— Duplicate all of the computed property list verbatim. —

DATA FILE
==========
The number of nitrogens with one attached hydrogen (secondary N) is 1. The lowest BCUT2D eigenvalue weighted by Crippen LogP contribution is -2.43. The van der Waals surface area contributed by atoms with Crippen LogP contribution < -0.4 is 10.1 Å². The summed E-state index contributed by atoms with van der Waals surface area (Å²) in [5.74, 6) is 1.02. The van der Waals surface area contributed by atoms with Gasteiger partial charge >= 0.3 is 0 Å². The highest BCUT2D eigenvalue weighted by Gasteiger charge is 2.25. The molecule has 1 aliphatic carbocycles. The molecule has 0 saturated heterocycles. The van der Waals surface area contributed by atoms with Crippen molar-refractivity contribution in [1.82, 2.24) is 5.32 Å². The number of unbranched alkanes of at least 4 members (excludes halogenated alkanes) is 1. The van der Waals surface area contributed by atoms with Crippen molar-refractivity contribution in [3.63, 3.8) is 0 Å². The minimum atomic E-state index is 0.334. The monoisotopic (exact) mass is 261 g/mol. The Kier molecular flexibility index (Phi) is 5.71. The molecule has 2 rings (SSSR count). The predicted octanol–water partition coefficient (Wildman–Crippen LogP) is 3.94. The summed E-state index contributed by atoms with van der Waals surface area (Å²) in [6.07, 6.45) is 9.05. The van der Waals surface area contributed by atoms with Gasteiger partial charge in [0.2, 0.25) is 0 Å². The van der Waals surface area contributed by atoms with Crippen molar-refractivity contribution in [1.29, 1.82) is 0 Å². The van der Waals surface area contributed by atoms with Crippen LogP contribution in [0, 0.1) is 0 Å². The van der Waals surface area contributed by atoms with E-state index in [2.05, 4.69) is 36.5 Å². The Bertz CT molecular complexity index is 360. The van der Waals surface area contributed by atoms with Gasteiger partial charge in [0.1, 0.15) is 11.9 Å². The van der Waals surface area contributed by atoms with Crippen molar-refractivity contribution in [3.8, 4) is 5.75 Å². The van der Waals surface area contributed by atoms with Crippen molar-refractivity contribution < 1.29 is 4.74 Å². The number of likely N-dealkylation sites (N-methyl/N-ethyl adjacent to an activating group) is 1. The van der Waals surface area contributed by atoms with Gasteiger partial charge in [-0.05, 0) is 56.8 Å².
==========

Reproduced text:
The number of nitrogens with one attached hydrogen (secondary N) is 1. The lowest BCUT2D eigenvalue weighted by Crippen LogP contribution is -2.43. The van der Waals surface area contributed by atoms with Crippen LogP contribution < -0.4 is 10.1 Å². The summed E-state index contributed by atoms with van der Waals surface area (Å²) in [5.74, 6) is 1.02. The van der Waals surface area contributed by atoms with Gasteiger partial charge >= 0.3 is 0 Å². The highest BCUT2D eigenvalue weighted by Gasteiger charge is 2.25. The molecule has 1 aliphatic carbocycles. The molecule has 0 saturated heterocycles. The van der Waals surface area contributed by atoms with Crippen molar-refractivity contribution in [1.82, 2.24) is 5.32 Å². The number of unbranched alkanes of at least 4 members (excludes halogenated alkanes) is 1. The van der Waals surface area contributed by atoms with Crippen molar-refractivity contribution in [3.63, 3.8) is 0 Å². The minimum atomic E-state index is 0.334. The monoisotopic (exact) mass is 261 g/mol. The Kier molecular flexibility index (Phi) is 5.71. The molecule has 2 rings (SSSR count). The predicted octanol–water partition coefficient (Wildman–Crippen LogP) is 3.94. The summed E-state index contributed by atoms with van der Waals surface area (Å²) in [6.07, 6.45) is 9.05. The van der Waals surface area contributed by atoms with Gasteiger partial charge in [0.2, 0.25) is 0 Å². The van der Waals surface area contributed by atoms with Crippen molar-refractivity contribution in [1.29, 1.82) is 0 Å². The van der Waals surface area contributed by atoms with Crippen LogP contribution in [0, 0.1) is 0 Å². The van der Waals surface area contributed by atoms with E-state index in [2.05, 4.69) is 36.5 Å². The Bertz CT molecular complexity index is 360. The van der Waals surface area contributed by atoms with Gasteiger partial charge in [0.1, 0.15) is 11.9 Å². The van der Waals surface area contributed by atoms with Crippen molar-refractivity contribution in [3.8, 4) is 5.75 Å². The van der Waals surface area contributed by atoms with Crippen molar-refractivity contribution < 1.29 is 4.74 Å². The number of likely N-dealkylation sites (N-methyl/N-ethyl adjacent to an activating group) is 1. The van der Waals surface area contributed by atoms with Gasteiger partial charge in [-0.05, 0) is 56.8 Å².